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Review: A Midlife Something (Nothing Special Productions)

By Chicagotheaterbeat @chitheaterbeat

Review: A Midlife Something (Nothing Special Productions)   
A Midlife Something

Written by Nick Cardiff 
Directed by Mikey Laird 
The Den Theatre, 1333 N. Milwaukee  (map)
thru April 20  |  tickets: $   |  more info
Check for half-price tickets 
   Read entire review



A tale of the aftermath of death


Review: A Midlife Something (Nothing Special Productions)


Nothing Special Productions presents


A Midlife Something

Review by Katy Walsh 

Nothing Special Productions presents the world premiere of A Midlife Something. Bob is in a funk.  Since his father died, his grief is keeping him down. He can’t cook. He can’t work. He can’t f#ck.  On his 25th birthday, he believes his life is half over.  He wants to get a new job, new city, new life. He just can’t get unstuck.  Who is holding him back?  His mom, his best friend, his girlfriend, or the hiring gatekeeper at Shirts and Giggles?  Bob wants to blame someone – but whom?  A Midlife Something paints an intimate portrait of a man in mourning.

Review: A Midlife Something (Nothing Special Productions)
Playwright Nick Cardiff pens a tale of the aftermath of death.  In stories and life, emphasis is often placed on the emotion encircling the funeral.  Cardiff broadens the sphere and showcases the devastating impact a loss of life has on the survivors a year out.  The perspective is engaging.  The characters are believable.  The interactions are true to life. There is humor, cussing and the occasional broom swat.  Director Mikey Laird keeps it real as these people seek a cathartic release for their pain.  In the lead, Casey Kells (Bob) dominates in a role that seems written for him.  Kells plays it perfectly vacant until his crazy disruptive outbursts.  Imagine Jason Schwartzman dealing with death, his mom, and a job interview: that is Kells; vulnerable and obnoxious! I want to hug him and slap him simultaneously… and continuously.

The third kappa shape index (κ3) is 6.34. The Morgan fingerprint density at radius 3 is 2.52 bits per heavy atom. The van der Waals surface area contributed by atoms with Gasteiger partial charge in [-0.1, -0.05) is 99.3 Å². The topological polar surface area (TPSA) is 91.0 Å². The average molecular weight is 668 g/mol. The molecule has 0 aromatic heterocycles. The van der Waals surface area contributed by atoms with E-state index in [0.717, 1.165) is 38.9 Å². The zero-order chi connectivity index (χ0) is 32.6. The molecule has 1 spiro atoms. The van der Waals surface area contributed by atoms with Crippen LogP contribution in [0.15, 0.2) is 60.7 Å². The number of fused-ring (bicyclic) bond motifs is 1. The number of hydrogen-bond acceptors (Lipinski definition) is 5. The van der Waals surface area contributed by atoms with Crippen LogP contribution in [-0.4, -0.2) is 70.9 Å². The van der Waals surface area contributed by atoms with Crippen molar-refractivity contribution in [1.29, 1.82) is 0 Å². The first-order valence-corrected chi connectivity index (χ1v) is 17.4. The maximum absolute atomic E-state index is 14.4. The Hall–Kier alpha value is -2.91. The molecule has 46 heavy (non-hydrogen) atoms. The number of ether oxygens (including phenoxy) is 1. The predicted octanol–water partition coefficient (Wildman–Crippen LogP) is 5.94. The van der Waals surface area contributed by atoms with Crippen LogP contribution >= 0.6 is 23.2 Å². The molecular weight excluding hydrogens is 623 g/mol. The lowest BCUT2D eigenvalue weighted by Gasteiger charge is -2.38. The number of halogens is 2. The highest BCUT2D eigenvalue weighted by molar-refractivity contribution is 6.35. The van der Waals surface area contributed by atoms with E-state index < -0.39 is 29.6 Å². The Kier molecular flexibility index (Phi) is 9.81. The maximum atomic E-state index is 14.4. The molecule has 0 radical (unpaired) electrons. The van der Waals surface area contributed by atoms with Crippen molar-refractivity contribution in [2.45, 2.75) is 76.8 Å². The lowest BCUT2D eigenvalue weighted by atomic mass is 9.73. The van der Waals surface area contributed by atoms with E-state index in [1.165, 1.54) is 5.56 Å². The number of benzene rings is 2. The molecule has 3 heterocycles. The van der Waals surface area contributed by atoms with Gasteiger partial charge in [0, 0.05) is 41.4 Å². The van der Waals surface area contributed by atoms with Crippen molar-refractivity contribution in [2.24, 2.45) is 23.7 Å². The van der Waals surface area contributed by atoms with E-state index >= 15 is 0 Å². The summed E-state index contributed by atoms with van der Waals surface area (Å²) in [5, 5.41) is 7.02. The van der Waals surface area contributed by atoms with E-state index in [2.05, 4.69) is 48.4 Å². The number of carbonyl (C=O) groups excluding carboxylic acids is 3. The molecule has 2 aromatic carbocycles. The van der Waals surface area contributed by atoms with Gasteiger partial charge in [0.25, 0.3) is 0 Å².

The chemistry between Kells and best bud Adam Overberg (Mike) is authentic. They not only physically and verbally fight, they have that non-communicative bond that doesn’t require words. More than a sweet bromance, it looks like a tried and true bro-marriage. A gregarious and protective Overberg tries to fill the emotional gaps left by the patriarch’s death. Looking too young to be the mom of a 20something, Ann Marie Heiman (Marie) embraces a tough and helpless maternal stance. In one scene, Heiman screams about her inability to feel. In another, she silently has dinner with ‘her husband.’ Heart-breaking! This trio’s entanglements are at the core of the show. Their unknotting engages for the very human, hot mess of it all.

A Midlife Something is something. It’s the mourning after… a year. The pain is real and buried deep.  Cardiff’s story could be tightened and a couple secondary characters fleshed out more. Still, A Midlife Something is a true depiction of life lost.


Rating: ★★★



A Midlife Something continues through April 20th at The Den Theatre, 1333 N. Milwaukee (map), with performances Friday-Sunday at 7:30pm.  Tickets are $12-$17, and are available online through (check for half-price tickets at More information at  (Running time: 2 hours 10 minutes, includes an intermission)

Review: A Midlife Something (Nothing Special Productions)




Casey Kells (Bob), Ann Marie Heiman (Marie), Sarah Shirkey (Ana), Adam Overberg (Mike), Becca Kravitz (Allie)

behind the scenes

Mikey Laird (director, set design), Kit Ryan (stage manager), Brian Rohde (production manager), Madison Percival (costumes), Melissa Schlesinger (sound design), Erik S. Barry (lighting), Celeste Burns (props), Eric Holman-Opper (master carpenter), Stephen Wisegarver (asst. director, fight choreography)

Review: A Midlife Something (Nothing Special Productions)
Review: A Midlife Something (Nothing Special Productions)


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